1. What do you mean by "Games that doesn't use enhancement chips are relatively trivial to fully understand and reproduce in FPGA" and "often use simple and common logic chips that you can buy anywhere and are not confidential"? Aren't games without special chips just a simple, standard ROM and nothing else? Why would they have to be "reproduced in FPGA"? Common logic chips? I thought the vast majority of SNES cartridges were nothing but a ROM and a little connector, to simply feed data to the SNES?

2. "A few games may have initialization problems though, as most games probably wasn't designed to be warm boot loaded from a menu, but from a cold boot." Hmm... Which games are those? And does that mean that they don't run? I thought that the SNES and the cartridge had no clue that an FXPAK PRO (or anything exotic/modern) is involved whatsoever.

Offline Richardragon87

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Well one thing is for certain the one that catches fire the quickest under the blankets would be the FKPAK PRO xD

This likely blew up so the inside joke was when Street Fighter 2 had a refurbished red cart and many said it would catch fire if it was inserted into the device, this can also be said with a device that replicates the chips that many feared would cause the console to catch fire too mainly around the time the Super FX and SDD-1 were in their beta stages and many were fearing it wasn't safe to use on their SD2SNES and FX PAKS... moral of the story the original is always the best and the one replicating the game would burn up faster.
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Offline nuu

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1. What do you mean by "Games that doesn't use enhancement chips are relatively trivial to fully understand and reproduce in FPGA" and "often use simple and common logic chips that you can buy anywhere and are not confidential"? Aren't games without special chips just a simple, standard ROM and nothing else? Why would they have to be "reproduced in FPGA"? Common logic chips? I thought the vast majority of SNES cartridges were nothing but a ROM and a little connector, to simply feed data to the SNES?
The simplest cartridges for other consoles like NES is basically just ROM chips connected directly to the address and data lines so that the ROM appears linearly in the memory map. But the SNES is a bit more complicated as it maps its own hardware (the video chips, audio chips, controller I/O hardware etc) to many different places in the memory map for convenience, it has much more of this hardware than the NES has and a much larger memory map (4MB instead of the 64kB of the NES) for mapping memory and hardware to. This setup requires the cartridge to map its ROM in a certain way to avoid conflicts with the internal hardware. The two most common SNES cartridge types are informally called LoROM and HiROM by the emulator scene (Nintendo officially calls them Mode 20 and Mode 21) and they both have some simple logic circuits to make the ROM only appear in the free areas of the SNES memory map that are not used by the internal hardware.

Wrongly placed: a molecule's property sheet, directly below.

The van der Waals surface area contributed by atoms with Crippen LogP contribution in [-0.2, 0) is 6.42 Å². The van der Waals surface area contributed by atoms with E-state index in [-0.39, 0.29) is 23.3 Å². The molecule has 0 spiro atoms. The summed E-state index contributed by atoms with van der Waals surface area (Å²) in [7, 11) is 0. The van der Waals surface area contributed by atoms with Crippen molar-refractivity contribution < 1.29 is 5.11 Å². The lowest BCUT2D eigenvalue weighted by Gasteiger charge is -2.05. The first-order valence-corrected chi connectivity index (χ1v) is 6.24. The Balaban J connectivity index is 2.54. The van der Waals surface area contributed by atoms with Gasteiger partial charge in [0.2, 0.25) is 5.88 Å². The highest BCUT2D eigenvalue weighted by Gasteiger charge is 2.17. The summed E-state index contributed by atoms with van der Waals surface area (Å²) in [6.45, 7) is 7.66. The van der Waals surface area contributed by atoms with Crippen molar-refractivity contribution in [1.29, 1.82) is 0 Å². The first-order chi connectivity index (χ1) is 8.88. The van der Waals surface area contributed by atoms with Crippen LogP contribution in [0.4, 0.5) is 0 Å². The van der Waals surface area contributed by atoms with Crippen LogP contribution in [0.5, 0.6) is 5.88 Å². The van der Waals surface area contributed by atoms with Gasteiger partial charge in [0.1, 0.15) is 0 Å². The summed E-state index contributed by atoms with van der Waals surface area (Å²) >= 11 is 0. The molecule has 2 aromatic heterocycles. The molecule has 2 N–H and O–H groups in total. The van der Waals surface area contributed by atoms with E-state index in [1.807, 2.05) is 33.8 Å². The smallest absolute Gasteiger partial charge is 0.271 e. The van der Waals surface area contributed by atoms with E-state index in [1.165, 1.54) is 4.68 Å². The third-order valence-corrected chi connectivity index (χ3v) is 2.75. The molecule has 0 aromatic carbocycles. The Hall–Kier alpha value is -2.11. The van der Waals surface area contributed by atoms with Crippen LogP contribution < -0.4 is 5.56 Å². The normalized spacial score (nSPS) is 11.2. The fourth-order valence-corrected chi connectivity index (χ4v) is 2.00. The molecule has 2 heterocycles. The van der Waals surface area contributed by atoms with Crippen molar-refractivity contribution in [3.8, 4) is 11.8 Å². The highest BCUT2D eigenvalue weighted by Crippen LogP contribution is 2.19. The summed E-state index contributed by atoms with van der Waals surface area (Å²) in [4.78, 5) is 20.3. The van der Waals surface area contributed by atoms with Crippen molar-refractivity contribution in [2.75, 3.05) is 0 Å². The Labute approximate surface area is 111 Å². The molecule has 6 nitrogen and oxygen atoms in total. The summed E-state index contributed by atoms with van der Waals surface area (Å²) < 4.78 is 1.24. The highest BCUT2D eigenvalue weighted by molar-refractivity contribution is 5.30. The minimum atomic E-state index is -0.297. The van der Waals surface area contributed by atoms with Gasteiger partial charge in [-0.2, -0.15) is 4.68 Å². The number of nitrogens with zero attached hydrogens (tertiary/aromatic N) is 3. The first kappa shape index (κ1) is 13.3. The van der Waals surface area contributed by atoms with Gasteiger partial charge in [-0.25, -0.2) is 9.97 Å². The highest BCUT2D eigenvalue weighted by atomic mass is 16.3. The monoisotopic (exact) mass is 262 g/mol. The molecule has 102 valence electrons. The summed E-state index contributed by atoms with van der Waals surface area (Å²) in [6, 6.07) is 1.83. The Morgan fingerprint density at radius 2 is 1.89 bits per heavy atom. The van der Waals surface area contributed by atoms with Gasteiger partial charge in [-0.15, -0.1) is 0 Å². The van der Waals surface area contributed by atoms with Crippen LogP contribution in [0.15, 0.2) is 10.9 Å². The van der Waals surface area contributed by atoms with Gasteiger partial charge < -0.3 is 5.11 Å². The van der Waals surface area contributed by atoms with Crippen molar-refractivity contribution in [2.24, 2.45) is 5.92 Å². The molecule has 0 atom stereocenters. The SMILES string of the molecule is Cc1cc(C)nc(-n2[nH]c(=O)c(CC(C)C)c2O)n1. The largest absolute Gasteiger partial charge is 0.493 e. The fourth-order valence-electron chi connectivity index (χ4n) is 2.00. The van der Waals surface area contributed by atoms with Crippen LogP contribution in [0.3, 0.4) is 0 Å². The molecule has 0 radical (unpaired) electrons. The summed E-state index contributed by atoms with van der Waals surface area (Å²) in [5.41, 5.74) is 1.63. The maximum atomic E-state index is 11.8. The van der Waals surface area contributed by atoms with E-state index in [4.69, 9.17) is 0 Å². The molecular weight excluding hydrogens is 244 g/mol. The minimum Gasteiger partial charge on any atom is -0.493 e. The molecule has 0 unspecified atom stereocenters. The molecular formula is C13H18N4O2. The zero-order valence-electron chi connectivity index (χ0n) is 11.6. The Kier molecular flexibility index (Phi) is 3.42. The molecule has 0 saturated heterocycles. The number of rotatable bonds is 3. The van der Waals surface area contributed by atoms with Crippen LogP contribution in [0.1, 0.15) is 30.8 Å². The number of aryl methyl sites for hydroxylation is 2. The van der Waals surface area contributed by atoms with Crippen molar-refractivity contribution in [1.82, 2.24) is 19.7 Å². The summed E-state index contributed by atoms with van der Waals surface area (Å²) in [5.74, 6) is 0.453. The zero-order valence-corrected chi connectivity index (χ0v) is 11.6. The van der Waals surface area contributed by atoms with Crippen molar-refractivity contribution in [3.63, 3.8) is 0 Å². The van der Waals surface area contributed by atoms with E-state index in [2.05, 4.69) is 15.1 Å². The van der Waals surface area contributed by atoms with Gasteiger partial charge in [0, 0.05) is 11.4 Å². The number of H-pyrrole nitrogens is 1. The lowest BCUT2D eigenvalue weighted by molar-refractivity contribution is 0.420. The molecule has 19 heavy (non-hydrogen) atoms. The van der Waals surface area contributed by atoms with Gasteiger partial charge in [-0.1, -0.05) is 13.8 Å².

There are a dozen variations of LoROM and HiROM that each maps the ROM (and often cartridge RAM) slightly differently. Older SNES emulators used to take various shortcuts and even use crude on-the-fly hacks to make each game work, but a flashcart must map each ROM correctly to work (older copier devices also did use crude hacks though as they didn't have powerful FPGAs like modern flashcarts do). Thankfully the author of bsnes/higan among others have done some outstanding work in order to figure out all these variations (by photographing the cartridge PCBs), so modern flashcarts can support about all non-enhancement-chip games without requiring any ROM hacking. And the FXPAK goes further in also supporting most enhancement chips as well.

I said before that Nintendo used common logic chips that you can buy anywhere, but I know that they often used some custom mapper chips as well that you can't buy. I think these are quite simple though, fully understood and reproducible using common logic chips (no need for an FPGA if you just want to make a reproduction cartridge for a single game).


2. "A few games may have initialization problems though, as most games probably wasn't designed to be warm boot loaded from a menu, but from a cold boot." Hmm... Which games are those? And does that mean that they don't run? I thought that the SNES and the cartridge had no clue that an FXPAK PRO (or anything exotic/modern) is involved whatsoever.